Dark-age Celts in Britain at the time of King Arthur were so keen on Mediterranean wine that they were prepared to swap their most valuable natural asset to satisfy their sophisticated palates.
Archaeological discoveries in south Devon suggest Celtic aristocrats were "buying" North African, Palestinian and other eastern Mediterranean wine by supplying the Byzantine empire with tin.
The discovery of the remains of 10 huge beach parties – thought to have been held to celebrate the arrival of Byzantine traders – indicates the existence of a complex commercial arrangement when the rest of the domestic economy was stagnating.
The find helps to link a West Country Celtic kingdom called Dumnonia – associated with King Arthur – with the successor to the Roman imperial era, the Byzantine empire. The finds may also lead to the discovery of a Celtic palace near by.
Historians had thought that, when the Romans left Britain in AD410, strong links with the empire were severed. But the scale of contact now being revealed suggests that close links were re-established with the empire's Byzantine successor about a century later.
Archaeologists excavating at the mouth of the river Avon in Devon have unearthed 530 fragments of 6th-century eastern Mediterranean wine amphorae, mainly from North Africa, Palestine and Turkey, and 2,400 pieces of animal bone – the detritus of the great parties. The evidence indicates that the hosts and guests sated themselves on beef, pork, mutton, venison, rabbit, duck and chicken – all washed down with generous quantities of Byzantine wine.
The archaeologists have also found four open-air camp fires and fragments of posh Byzantine tableware. It is probable that the Dumnonians were acquiring Mediterranean wine and Byzantine consumer durables in exchange for tin. A metal-working hearth has been found as have 20 fragments of metal slag. And the location is less then a mile from a probable Byzantine shipwreck site from which divers have recovered 43 ingots of Dumnonian tin. Evidence shows that the ingots were made on a sandy surface – potentially the same beach.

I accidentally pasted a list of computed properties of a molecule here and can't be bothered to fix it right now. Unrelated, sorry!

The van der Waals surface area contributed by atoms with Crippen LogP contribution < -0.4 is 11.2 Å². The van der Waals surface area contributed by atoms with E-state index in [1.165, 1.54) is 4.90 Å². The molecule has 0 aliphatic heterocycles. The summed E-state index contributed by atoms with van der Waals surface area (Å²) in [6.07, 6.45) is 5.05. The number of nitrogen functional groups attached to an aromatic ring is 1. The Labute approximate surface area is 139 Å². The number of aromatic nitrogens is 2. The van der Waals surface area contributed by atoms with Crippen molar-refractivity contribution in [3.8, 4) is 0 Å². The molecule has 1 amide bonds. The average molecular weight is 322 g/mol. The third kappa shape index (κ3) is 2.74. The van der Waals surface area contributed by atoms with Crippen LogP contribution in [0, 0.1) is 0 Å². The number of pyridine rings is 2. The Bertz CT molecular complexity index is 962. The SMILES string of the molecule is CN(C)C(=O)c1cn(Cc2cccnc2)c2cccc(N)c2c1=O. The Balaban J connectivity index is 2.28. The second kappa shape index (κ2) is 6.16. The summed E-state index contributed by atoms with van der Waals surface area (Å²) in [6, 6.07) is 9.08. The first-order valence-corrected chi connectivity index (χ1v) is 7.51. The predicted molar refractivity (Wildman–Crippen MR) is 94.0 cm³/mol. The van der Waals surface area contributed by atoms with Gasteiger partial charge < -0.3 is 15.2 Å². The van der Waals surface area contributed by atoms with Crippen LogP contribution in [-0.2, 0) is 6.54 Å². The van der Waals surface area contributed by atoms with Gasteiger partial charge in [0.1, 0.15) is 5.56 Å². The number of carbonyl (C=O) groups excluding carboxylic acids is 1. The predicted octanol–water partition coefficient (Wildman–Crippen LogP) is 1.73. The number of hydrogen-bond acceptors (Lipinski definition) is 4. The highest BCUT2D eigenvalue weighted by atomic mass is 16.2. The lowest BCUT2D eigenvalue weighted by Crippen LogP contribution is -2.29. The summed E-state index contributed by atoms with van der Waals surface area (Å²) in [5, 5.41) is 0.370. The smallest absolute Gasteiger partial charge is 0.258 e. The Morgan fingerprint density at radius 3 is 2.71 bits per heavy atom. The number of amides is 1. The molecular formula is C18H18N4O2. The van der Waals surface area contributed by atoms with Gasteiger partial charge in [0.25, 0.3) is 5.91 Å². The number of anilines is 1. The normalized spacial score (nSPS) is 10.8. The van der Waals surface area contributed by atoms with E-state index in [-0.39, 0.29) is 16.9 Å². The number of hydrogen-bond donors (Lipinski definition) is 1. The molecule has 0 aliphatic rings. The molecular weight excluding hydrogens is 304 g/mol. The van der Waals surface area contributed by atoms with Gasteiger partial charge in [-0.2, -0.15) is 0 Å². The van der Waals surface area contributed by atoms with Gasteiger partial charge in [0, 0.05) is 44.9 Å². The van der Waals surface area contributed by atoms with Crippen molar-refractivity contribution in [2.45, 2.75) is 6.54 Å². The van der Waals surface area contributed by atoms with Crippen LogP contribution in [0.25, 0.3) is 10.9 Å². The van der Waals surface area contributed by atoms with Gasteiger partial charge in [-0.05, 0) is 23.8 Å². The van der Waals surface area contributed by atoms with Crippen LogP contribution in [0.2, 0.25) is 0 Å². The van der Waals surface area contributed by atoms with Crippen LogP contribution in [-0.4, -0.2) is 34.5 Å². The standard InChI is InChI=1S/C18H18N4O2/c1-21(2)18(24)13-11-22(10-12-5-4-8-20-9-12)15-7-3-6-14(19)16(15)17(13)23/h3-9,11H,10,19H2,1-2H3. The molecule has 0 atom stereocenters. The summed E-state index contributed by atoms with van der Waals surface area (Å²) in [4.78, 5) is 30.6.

The discovery near Bantham, 14 miles south-east of Plymouth, has produced the second largest quantity of Byzantine-made Dark Age pottery found in Britain. The only site that has produced more is at Tintagel in Cornwall – where King Arthur is said to have been conceived.
Tintagel and Bantham were within the Dark Age British kingdom of Dumnonia which covered what is now Cornwall and Devon. Tintagel is known to have been of very high status and Byzantine trade was conducted exclusively with the west of Britain, when the east was occupied by barbarians from Germany – the Anglo-Saxons. The new discovery is, therefore, likely to trigger a search for Tintagel-style fortresses or palaces near by.
The exact nature of the relationship between the Byzantines and south-west Britain is a mystery. Was it a purely commercial relationship or did the kingdom of Dumnonia briefly become a semi-detached part of the Byzantine empire 100 years after the Romans had left?
Peter Weddell, the head of Exeter Archaeology, which is working on the Bantham site, said: "These very important finds are now being examined in detail and will no doubt shed crucial new light on Dark Age Britain and its relationship with the wider world."
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